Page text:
Harper's Encyclopedia of United States History (ed. Benson Lossing), Presidential administrations. (search)
Presidential administrations. The Presidents and leading cabinet officers, with the political complexion of both the executive and legislative departments of the national government, have been as follows: 1789-93: Washington; Adams, Vice-President, Federalist; Jefferson, State; Hamilton, Treasury; Knox, War; Edmund Randolph, Attorney-General. Congress, Federalist; Muhlenberg and Trumbull speakers. 1793-97: Washington and Adams again; Jefferson, then Randolph, State; Hamilton, then Wolcott, Treasury; other minor changes. Congress, 1793-95, Republican House; Muhlenberg, speaker; 1795-97, Dayton, speaker. 1797-1801: Adams, Federalist; Jefferson, Vice-President, Republican; Pickering, State; Wolcott, Treasury. Congress, Federalist; Dayton and Sedgwick, speakers. 1801-5: Jefferson; Burr, Vice-Presi- dent, Republican; Madison, State; Gallatin, Treasury. Congress, Republican; Macon, speaker. 1805-9: Jefferson; George Clinton, Vice-President, Republican; Madison, State;
Harper's Encyclopedia of United States History (ed. Benson Lossing), Romans, Bernard 1720- (search)
Romans, Bernard 1720- Engineer; born in Holland about 1720; was employed as an engineer in America by the British government, some time before the Revolution. While in government employ as a botanist, in New York, and engaged in the publication of a Natural history of Florida, the committee of safety of that city offered him the position of military engineer. He accepted the service, and was afterwards employed by Congress to fortify the Highlands east of West Point. At or near the close of the war he was captured at sea, on his way to Charleston, taken to England, and in 1784 embarked for America. It is supposed he was murdered on the passage. He published a Map of the seat of Civil War in America, 1775; also Annals of the troubles in the Netherlands, from the accession of Charles V., which was dedicated to Governor Trumbull.
Harper's Encyclopedia of United States History (ed. Benson Lossing), Trumbull, John 1750-1843 (search)
Trumbull, John 1750-1843 Poet; born in Westbury (since Watertown), Conn., April 24, 1750; graduated at Yale College in 1767, having been admitted to the collegn America. This famous poem has passed through many editions. After the war, Trumbull, with Humphreys, Barlow, and Lemuel Hopkins, wrote a series of poetic essays ehe spirit of anarchy then prevailing in the feeble Union. From 1789 to 1795 Mr. Trumbull was State attorney for Hartford; and in 1792 and 1800 he was a member of theas secretary to Jay's mission to London, and was appointed a commissioner John Trumbull. (1796) to carry the treaty into execution. He returned to the United Stating the Academy of Fine Arts there, of which he was president in 1816– 25. Mr. Trumbull painted a large number of pictures of events in American history. In consideration of receiving from Yale College $1,000 a year during his life, Colonel Trumbull presented to that institution fifty-seven of his pictures, which form the Trumb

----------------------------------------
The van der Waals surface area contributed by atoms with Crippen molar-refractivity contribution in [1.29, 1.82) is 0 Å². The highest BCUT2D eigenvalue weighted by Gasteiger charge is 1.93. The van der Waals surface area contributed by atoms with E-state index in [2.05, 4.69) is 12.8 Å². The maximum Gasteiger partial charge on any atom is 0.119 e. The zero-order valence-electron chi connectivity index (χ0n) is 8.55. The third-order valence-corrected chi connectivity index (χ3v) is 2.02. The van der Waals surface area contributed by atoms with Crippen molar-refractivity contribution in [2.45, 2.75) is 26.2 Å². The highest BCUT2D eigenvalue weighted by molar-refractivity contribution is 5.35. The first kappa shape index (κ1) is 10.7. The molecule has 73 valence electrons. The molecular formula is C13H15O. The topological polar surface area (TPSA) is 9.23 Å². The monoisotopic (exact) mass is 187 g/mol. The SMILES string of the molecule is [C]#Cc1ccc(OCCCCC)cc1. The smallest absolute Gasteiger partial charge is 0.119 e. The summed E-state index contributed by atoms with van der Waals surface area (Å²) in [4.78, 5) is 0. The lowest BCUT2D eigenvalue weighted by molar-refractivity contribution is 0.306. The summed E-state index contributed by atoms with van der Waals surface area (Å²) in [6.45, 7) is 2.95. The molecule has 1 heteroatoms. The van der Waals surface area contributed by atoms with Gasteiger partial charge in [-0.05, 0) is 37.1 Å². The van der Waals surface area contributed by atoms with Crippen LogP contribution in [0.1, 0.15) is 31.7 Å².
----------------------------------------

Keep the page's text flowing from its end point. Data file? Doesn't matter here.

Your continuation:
Harper's Encyclopedia of United States History (ed. Benson Lossing), United States of America. (search)
ppropriates $1,000,000 a year for eight years to increase the navy......April 29, 1816 First session adjourns......April 30, 1816 Presidential election held......Nov. 12, 1816 Second session convenes......Dec. 2, 1816 Indiana admitted into the Union (the nineteenth State)......Dec. 11, 1816 American Colonization Society formed in Washington, D. C.......December, 1816 United States Bank begins operations......January, 1817 Congress authorizes the President to employ John Trumbull, of Connecticut, to paint four scenes of the Revolution for the Capitol......Feb. 6, 1817 [These paintings are The Declaration of Independence; Surrender of Burgoyne at Saratoga; Surrender of Cornwallis; and the Resignation of Washington at Annapolis.] Electoral vote counted......Feb. 12, 1817 Act dividing the Mississippi territory......March 1, 1817 Fourteenth Congress adjourns......March 3, 1817 eighth administration—Democraticrepublican, March 4, 1817, to March 3, 1821.
Cambridge History of American Literature: volume 1, Colonial and Revolutionary Literature: Early National Literature: Part I (ed. Trent, William Peterfield, 1862-1939., Erskine, John, 1879-1951., Sherman, Stuart Pratt, 1881-1926., Van Doren, Carl, 1885-1950.), Chapter 8: American political writing, 1760-1789 (search)
ed and championed by an Anglican minister. For his boldness, however, his parishioners drove him into exile, in common with many another clergyman who held similar views. Mention should also be made here of the poems of Philip Freneau and John Trumbull, although the fuller discussion of their literary significance belongs elsewhere in this work. Book I, Chap. IX. The first of Freneau's poems of the Revolution, On the Conqueror of America shut up in Boston and General Gage's Soliloquy, were published in the summer of 1775, while the siege of Boston was in progress. Trumbull, whose muse had already responded to some of the earlier incidents of the war, published the first canto of McFingal in January, 1776. Grounded, as were the writings of both of these authors, in a clear, popular understanding of the points at issue, and foreshadowing, in Freneau's case, the ultimate attainment of independence, the satirical humour of the poems confirmed the faithful and strengthened the wa